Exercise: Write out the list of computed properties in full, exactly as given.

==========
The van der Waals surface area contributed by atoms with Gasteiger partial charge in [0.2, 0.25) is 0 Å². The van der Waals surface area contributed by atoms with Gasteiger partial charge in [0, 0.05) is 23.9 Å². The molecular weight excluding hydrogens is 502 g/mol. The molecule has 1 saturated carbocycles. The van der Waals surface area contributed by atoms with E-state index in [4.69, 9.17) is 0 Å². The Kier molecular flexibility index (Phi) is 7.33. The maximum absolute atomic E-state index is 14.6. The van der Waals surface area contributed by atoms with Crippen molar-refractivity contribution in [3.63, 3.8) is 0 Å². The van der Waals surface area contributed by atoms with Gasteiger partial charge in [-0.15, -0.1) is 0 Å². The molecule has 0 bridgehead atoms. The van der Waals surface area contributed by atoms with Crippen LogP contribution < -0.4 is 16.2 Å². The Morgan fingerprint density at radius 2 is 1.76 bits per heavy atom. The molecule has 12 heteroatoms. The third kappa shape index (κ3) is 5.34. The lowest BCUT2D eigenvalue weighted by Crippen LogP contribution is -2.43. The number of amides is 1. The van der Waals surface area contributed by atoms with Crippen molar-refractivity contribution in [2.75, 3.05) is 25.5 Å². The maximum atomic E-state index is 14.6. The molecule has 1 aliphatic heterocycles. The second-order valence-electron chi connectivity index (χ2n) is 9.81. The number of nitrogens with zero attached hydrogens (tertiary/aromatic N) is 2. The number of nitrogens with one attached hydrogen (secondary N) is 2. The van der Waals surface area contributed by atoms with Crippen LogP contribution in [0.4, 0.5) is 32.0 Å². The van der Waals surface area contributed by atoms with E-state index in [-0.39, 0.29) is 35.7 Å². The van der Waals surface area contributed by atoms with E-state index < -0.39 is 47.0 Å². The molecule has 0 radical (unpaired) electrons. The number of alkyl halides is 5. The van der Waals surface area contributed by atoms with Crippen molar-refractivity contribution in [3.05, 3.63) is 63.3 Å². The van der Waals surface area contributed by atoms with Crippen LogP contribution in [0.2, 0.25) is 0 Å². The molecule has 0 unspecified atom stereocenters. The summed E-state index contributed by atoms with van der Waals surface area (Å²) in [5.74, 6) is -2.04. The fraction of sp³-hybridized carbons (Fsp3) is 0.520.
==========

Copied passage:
The van der Waals surface area contributed by atoms with Gasteiger partial charge in [0.2, 0.25) is 0 Å². The van der Waals surface area contributed by atoms with Gasteiger partial charge in [0, 0.05) is 23.9 Å². The molecular weight excluding hydrogens is 502 g/mol. The molecule has 1 saturated carbocycles. The van der Waals surface area contributed by atoms with E-state index in [4.69, 9.17) is 0 Å². The Kier molecular flexibility index (Phi) is 7.33. The maximum absolute atomic E-state index is 14.6. The van der Waals surface area contributed by atoms with Crippen molar-refractivity contribution in [3.63, 3.8) is 0 Å². The van der Waals surface area contributed by atoms with Gasteiger partial charge in [-0.15, -0.1) is 0 Å². The molecule has 0 bridgehead atoms. The van der Waals surface area contributed by atoms with Crippen LogP contribution < -0.4 is 16.2 Å². The Morgan fingerprint density at radius 2 is 1.76 bits per heavy atom. The molecule has 12 heteroatoms. The third kappa shape index (κ3) is 5.34. The lowest BCUT2D eigenvalue weighted by Crippen LogP contribution is -2.43. The number of amides is 1. The van der Waals surface area contributed by atoms with Crippen molar-refractivity contribution in [2.75, 3.05) is 25.5 Å². The maximum atomic E-state index is 14.6. The molecule has 1 aliphatic heterocycles. The second-order valence-electron chi connectivity index (χ2n) is 9.81. The number of nitrogens with zero attached hydrogens (tertiary/aromatic N) is 2. The number of nitrogens with one attached hydrogen (secondary N) is 2. The van der Waals surface area contributed by atoms with Crippen LogP contribution in [0.4, 0.5) is 32.0 Å². The van der Waals surface area contributed by atoms with E-state index in [-0.39, 0.29) is 35.7 Å². The van der Waals surface area contributed by atoms with E-state index < -0.39 is 47.0 Å². The molecule has 0 radical (unpaired) electrons. The number of alkyl halides is 5. The van der Waals surface area contributed by atoms with Crippen molar-refractivity contribution in [3.05, 3.63) is 63.3 Å². The van der Waals surface area contributed by atoms with Crippen LogP contribution in [0.2, 0.25) is 0 Å². The molecule has 0 unspecified atom stereocenters. The summed E-state index contributed by atoms with van der Waals surface area (Å²) in [5.74, 6) is -2.04. The fraction of sp³-hybridized carbons (Fsp3) is 0.520.